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						Alvin Kelly Python Build
Snake Charmer

Different Skin on a Cobra

Text and Photos by Steve Temple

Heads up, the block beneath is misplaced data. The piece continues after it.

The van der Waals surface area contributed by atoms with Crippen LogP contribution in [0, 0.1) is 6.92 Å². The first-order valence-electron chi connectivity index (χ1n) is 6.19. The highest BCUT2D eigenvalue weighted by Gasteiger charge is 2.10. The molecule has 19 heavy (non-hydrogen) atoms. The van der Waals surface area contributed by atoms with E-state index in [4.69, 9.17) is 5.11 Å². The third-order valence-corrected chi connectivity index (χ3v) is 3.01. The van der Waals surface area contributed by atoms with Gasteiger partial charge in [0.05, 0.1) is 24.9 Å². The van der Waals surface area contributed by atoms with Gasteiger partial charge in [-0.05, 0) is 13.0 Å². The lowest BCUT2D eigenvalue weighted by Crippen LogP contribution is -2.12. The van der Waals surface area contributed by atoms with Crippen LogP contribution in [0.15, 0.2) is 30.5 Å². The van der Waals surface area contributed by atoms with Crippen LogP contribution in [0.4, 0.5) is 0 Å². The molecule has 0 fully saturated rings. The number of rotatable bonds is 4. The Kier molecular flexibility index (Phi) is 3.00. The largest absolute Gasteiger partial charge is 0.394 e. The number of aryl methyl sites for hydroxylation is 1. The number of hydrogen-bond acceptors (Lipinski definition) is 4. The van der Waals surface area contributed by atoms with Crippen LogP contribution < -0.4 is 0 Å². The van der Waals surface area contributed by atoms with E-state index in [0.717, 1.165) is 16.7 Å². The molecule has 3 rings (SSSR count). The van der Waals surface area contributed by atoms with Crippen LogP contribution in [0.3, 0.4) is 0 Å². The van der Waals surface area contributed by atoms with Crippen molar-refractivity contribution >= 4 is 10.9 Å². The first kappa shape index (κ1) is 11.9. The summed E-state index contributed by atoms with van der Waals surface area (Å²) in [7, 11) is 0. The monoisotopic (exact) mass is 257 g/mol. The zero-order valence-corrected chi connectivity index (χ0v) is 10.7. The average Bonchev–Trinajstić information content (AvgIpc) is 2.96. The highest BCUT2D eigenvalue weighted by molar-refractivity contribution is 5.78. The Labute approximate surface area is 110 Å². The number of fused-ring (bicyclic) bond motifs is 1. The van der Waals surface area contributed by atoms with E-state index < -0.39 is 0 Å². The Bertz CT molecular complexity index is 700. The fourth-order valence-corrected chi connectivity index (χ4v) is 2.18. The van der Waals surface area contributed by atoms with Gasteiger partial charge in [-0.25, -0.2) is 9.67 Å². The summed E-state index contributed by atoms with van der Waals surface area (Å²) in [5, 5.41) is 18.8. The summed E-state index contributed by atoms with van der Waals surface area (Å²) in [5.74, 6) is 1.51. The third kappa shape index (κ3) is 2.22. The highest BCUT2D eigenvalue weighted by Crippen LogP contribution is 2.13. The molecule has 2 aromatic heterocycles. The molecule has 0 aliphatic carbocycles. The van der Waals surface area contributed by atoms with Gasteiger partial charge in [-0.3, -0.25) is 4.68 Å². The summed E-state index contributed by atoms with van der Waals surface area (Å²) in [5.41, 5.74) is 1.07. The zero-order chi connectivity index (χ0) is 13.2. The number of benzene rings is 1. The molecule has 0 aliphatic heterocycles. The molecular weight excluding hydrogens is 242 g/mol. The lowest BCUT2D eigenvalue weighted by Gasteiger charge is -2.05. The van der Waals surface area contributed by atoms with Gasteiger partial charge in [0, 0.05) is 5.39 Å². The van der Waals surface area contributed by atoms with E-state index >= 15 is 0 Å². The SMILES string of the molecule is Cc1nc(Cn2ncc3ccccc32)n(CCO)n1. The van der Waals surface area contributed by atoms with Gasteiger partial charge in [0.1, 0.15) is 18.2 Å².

The automotive landscape is littered with broken dreams of car designers, short-lived vehicular visions from the likes of Malcolm Bricklin, John Z. DeLorean, Liz Carmichael—and Alvin A. Kelly. What often goes hand-in-hand with their entrepreneurial efforts is a colorful image and/ or backstory. Bricklin’s gullwing doors, DeLorean’s drug-trafficking charges, Carmichael’s sex-change operation, to name just few. As for Kelly, well, his Python ostensibly had a link to Carroll Shelby. (That’s a claim we’ve heard numerous times from a number of wannabe car builders.) As the story goes, Kelly attempted to capitalize on work done back in the mid Sixties by Eugene Bordinat, a Ford VP of Design who rendered a replacement for the Shelby Cobra when AC Cars could no longer provide aluminum bodies. Intended as a competitor to the Corvette, the prototypes were to use a new plastic material instead, called Royalex, from the United States Rubber Company (now known as Uniroyal). That project never came to fruition, but in 1981, Kelly came across one of these prototypes, and splashed a mold from it to develop the Python. Quite unlike the curvaceous Cobra, the fiberglass body featured hard-edged, modernized styling with sharp, angular bumpers. Ford factory components included enclosed Probe headlights and Thunderbird taillights. The chassis was completely different as well, using a Fox-body Mustang frame, reinforced with a subframe and modified to move the weight balance farther aft for better handling. Sold through Ford dealers as a turnkey car (not as a kit) with a full warranty, the cars came equipped with a standard Mustang drivetrain and equipment. Options offered by Ford for Mustangs were available, and buyers could also upgrade to to a wooden dash and console. While production plans were fairly ambitious, with a goal of 5,000 units, only a dozen were ever built at the factory in Fort Collins, Colorado, and just seven are known to still exist. The model shown here is number 003, owned by former Corvette dealer Wes Abendroth, who has an eclectic collection of specialty cars. It’s outfitted with a 5.0L Police Interceptor V8 backed by a five-speed transmission, plus factory headers and a performance handling suspension. The cockpit features a leather interior and an upgraded stereo system. While Kelly’s Python showed promise in putting the squeeze on Corvette, it was eventually strangled by under-funding. Even so, it offers a tantalizing glimpse of what could have been a popular ponycar conversion. 

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